Wednesday, December 14, 2005
The European J of Pain has an intriguing article looking at the side effects of rapid, inpatient opioid titration, from Sebastiano Mercadante's group in Palermo. If you read the abstract there is some implication that the study helps disentangle side effects from cancer vs. those from opioid titration, but this is unfortunately not true. (Some chart reviewer, presumably in his or her own idiosyncratic way, decided which side effects were from opioids and which weren't, and--perhaps an acknowledgment of how unreliable this is--these results were only mentioned qualitatively in the discussion.) Nevertheless it's an interesting study, one of those "let's look quantitatively at something we do everyday," with some findings worthy of comment.
The authors prospectively gathered symptom data from 33 patients who were admitted to a palliative care unity for acute symptom management. These patients all had cancer, but were not in the "terminal" phase (all had Karnofsky's >50 & a life expectancy >1mo). All had rapid opioid escalations (50% a day during the escalation phase) and, on average, achieved a stable opioid dose at 40 hours. They measured a bunch of symptoms at the time of admission, at the time the patient achieved a stable opioid dose, and then 10 and 20 days later. The symptoms that clearly worsed during this were drowsiness and constipation (drowsiness did abate by 20 days but remained a little higher than baseline). Dry mouth was a touch worse at the time patients achieved stability but this abated by day 10. Weakness, confusion, appetite, and mood didn't change much at all.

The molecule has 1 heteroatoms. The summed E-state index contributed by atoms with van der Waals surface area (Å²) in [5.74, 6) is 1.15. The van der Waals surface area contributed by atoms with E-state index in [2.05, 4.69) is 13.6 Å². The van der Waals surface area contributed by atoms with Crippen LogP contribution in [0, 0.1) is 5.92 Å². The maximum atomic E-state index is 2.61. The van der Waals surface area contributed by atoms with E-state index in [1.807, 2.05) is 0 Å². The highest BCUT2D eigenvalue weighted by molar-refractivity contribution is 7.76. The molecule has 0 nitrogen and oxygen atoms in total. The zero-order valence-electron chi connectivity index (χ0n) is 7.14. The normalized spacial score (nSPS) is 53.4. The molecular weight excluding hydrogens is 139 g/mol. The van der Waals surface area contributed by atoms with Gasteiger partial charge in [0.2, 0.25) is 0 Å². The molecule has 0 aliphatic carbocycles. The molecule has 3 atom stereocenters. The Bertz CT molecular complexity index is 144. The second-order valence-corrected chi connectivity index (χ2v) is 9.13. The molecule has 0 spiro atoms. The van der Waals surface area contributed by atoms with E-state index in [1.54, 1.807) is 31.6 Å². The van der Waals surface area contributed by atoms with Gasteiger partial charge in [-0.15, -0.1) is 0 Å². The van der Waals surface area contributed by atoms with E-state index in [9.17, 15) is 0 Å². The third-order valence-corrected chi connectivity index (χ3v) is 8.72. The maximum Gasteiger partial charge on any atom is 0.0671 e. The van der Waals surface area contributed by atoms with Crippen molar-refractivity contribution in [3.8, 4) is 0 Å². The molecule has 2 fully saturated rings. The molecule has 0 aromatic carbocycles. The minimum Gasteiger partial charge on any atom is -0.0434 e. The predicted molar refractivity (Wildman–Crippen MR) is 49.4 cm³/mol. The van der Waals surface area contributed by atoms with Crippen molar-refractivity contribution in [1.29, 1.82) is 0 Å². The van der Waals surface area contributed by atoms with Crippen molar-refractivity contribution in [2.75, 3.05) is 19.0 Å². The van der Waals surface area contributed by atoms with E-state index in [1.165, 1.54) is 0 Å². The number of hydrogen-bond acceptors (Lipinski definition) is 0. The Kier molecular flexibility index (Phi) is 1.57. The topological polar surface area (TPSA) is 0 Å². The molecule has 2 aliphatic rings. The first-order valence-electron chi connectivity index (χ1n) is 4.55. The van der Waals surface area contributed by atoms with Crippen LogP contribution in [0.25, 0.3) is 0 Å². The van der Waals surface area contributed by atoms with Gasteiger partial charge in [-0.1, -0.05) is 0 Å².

Most interestingly, however, is that nausea/vomiting didn't change at all during the study. The patients received anti-emetics at the treating doc's discretion (but 9 out of 33 patients received them), so this is heartening news that it appears possible to rapidly uptitrate opioids without this dread side effect.
This article also introduced me to a new word for enema: clyster.